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These fact sheets are brought to you through a joint partnership with the National Council on Aging. A person who may be thinking about suicide likely does not want to die, but is in search of some way to make pain or suffering go away. Suicidal thoughts in older adults may be linked to several important risk factors and warning signs. It is crucial that friends and family of older adults identify signs of suicidal thoughts and take appropriate follow- up actions to prevent them from acting on these thoughts.
Passive suicidal thoughts include thoughts of being “better off dead.” They are not necessarily associated with increased risk for suicide, but are a sign of significant distress and should be addressed immediately. In contrast, active suicidal thoughts include thoughts of taking action toward hurting or killing oneself.
If someone you know has a suicide plan with intent to act, you should not leave them alone—make sure to stay with them until emergency services are in place. If you or someone you know is experiencing passive or active suicidal thoughts, or has described a plan with intent to act, it is essential that you intervene and get help from a mental health professional immediately.
Medicare Part A (hospital insurance) helps cover mental health care if you’re a hospital inpatient.
Medicare Part B (medical insurance) helps cover mental health services that you would get from a doctor as well as services that you generally would get outside of a hospital, like visits with a psychiatrist, clinical psychologist or clinical social worker, and lab tests ordered by your doctor. Medicare Part D (prescription drug coverage) helps cover drugs you may need to treat a mental health condition. The Older Persons Mental Health Service is a component of the Cairns and Hinterland Mental Health and ATOD Service and operates within the Cairns and Hinterland Hospital and Health Service.
Our team is comprised of experienced Mental Health Clinicians and a Consultant Psychiatrist. The Cairns and Hinterland Mental Health and ATOD Service provide comprehensive mental health services across Cairns and Hinterland Hospital and Health Service. One of the keys to effective grantmaking is to partner with innovative leaders at the very top of their fields. The Institute of Medicine (IOM) is swinging for the fences with the release of a new report, Delivering High-Quality Cancer Care: Charting a New Course for a System in Crisis. Ezra Klein, a prominent Washington Post blogger whose work I generally respect and enjoy, recently put up a post (Feds spend $7 on elderly for every $1 on kids) on federal spending on young versus older Americans.
The Urban Institute report had very little invidious comparison between kids and older adults, but Klein has highlighted what little there was and added new factoids of his own.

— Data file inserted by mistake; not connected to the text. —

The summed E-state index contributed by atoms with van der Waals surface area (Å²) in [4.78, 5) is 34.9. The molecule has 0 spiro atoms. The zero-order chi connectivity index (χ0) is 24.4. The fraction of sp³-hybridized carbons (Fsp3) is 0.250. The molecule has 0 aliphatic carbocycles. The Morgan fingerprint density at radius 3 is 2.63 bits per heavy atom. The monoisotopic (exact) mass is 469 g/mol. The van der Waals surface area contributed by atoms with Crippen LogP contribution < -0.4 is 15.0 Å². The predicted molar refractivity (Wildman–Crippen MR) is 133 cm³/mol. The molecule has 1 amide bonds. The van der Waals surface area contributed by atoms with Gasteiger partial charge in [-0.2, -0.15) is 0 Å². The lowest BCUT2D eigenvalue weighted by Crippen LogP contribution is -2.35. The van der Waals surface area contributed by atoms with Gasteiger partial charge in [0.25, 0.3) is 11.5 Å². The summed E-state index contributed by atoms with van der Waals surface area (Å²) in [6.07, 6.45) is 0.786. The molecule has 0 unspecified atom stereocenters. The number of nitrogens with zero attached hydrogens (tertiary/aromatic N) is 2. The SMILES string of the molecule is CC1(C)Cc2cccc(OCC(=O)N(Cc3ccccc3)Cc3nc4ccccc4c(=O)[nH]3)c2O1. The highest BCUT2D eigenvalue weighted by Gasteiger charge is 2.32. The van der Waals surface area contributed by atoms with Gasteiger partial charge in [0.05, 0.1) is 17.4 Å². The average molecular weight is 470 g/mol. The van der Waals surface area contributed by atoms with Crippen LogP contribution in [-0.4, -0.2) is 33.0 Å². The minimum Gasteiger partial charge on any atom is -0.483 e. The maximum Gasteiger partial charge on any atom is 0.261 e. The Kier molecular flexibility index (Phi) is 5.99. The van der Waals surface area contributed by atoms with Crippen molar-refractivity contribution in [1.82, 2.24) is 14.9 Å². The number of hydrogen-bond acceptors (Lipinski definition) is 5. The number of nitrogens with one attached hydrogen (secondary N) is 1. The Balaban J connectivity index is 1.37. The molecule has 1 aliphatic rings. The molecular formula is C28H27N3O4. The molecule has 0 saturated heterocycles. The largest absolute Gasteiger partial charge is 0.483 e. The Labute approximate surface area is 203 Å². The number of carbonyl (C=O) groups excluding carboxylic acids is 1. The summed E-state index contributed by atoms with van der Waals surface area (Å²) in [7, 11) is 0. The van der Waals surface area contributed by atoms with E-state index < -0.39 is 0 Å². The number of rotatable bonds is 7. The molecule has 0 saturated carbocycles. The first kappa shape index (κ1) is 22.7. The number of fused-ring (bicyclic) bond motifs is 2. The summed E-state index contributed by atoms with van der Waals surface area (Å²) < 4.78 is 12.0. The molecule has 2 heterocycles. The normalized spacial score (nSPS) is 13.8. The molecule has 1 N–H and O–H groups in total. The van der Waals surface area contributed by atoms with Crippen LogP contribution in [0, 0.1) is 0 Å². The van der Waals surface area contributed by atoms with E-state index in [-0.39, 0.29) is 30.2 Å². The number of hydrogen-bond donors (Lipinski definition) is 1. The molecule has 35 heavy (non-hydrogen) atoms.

Ten years ago this month, the initial results of a $10 million depression treatment project funded by the Hartford Foundation (with co-funding from the California HealthCare, Hogg, and Robert Johnson Foundations) were published in the Journal of the American Medical Association. In what remains the largest multi-site randomized trial of its kind, the project—called IMPACT—showed that it is possible to double the benefits of the usual treatment of older adults for depression in primary care practices. So how much progress has our nation made in providing better mental health care for older adults, a decade later?
During my first year of graduate school at Columbia University, I worked at a home care agency as a medical social worker, making home visits to elderly clients with a wide range of acute health and long-term chronic illness needs. That experience opened my eyes to the direct impact of a model of care that lacks patient-centered goals.
While the poll was a new experience for us, writing about the sorry state of care for older adults isn’t. Supporting the results of our poll was “The Good, the Bad, and the Ugly,” in which I discussed how far we need to go to improve care for older adults. Recently, you heard from the creative team—our writer, photographers, and videographers—for our award-winning 2011 annual report focused on mental health and older adults.
Today, we are delighted to give you the opportunity to “slow down and listen,” just as Don did, through the first of our collection of 2011 annual report videos. The first video features Elizabeth, an inspiring older adult who overcame years of depression triggered by the murder of her daughter and subsequent death of her husband. As our dedicated 2012 Hartford Foundation annual report blog series followers know, our August 7 blog featured the creative team behind our award-winning annual report. Writing this year’s annual report had personal significance for me that I could not have anticipated when I began the project. We are always proud of how our innovative and entrepreneurial grantees parlay work started with Foundation support into additional resources to improve the health of older adults (for example, in the CMMI Innovation Challenge program).
Starting last year, we have been preparing an application to the Corporation for National & Community Service (CNCS) as part of its Social Innovation Fund competition. We are part of a cohort of just four new awardees for 2012 who will be intermediaries between the Social Innovation Fund and subgrantees implementing innovative models.